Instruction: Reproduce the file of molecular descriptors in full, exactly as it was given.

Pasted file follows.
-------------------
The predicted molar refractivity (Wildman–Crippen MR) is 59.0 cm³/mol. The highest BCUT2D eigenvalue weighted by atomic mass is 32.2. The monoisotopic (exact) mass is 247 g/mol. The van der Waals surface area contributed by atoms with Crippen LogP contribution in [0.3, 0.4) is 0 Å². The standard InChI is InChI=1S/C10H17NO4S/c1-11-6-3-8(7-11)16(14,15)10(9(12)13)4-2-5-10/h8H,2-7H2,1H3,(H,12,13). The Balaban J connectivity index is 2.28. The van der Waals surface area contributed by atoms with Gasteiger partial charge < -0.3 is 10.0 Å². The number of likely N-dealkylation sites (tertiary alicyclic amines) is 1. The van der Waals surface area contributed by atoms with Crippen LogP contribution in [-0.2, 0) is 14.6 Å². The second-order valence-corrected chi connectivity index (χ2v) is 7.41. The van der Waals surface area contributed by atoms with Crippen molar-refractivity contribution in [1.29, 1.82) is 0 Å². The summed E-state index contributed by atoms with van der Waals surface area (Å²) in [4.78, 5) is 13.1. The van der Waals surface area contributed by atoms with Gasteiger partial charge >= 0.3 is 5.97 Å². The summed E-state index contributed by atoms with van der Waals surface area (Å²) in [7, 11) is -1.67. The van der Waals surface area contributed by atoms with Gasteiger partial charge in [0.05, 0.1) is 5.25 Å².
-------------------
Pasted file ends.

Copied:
The predicted molar refractivity (Wildman–Crippen MR) is 59.0 cm³/mol. The highest BCUT2D eigenvalue weighted by atomic mass is 32.2. The monoisotopic (exact) mass is 247 g/mol. The van der Waals surface area contributed by atoms with Crippen LogP contribution in [0.3, 0.4) is 0 Å². The standard InChI is InChI=1S/C10H17NO4S/c1-11-6-3-8(7-11)16(14,15)10(9(12)13)4-2-5-10/h8H,2-7H2,1H3,(H,12,13). The Balaban J connectivity index is 2.28. The van der Waals surface area contributed by atoms with Gasteiger partial charge < -0.3 is 10.0 Å². The number of likely N-dealkylation sites (tertiary alicyclic amines) is 1. The van der Waals surface area contributed by atoms with Crippen LogP contribution in [-0.2, 0) is 14.6 Å². The second-order valence-corrected chi connectivity index (χ2v) is 7.41. The van der Waals surface area contributed by atoms with Crippen molar-refractivity contribution in [1.29, 1.82) is 0 Å². The summed E-state index contributed by atoms with van der Waals surface area (Å²) in [4.78, 5) is 13.1. The van der Waals surface area contributed by atoms with Gasteiger partial charge >= 0.3 is 5.97 Å². The summed E-state index contributed by atoms with van der Waals surface area (Å²) in [7, 11) is -1.67. The van der Waals surface area contributed by atoms with Gasteiger partial charge in [0.05, 0.1) is 5.25 Å².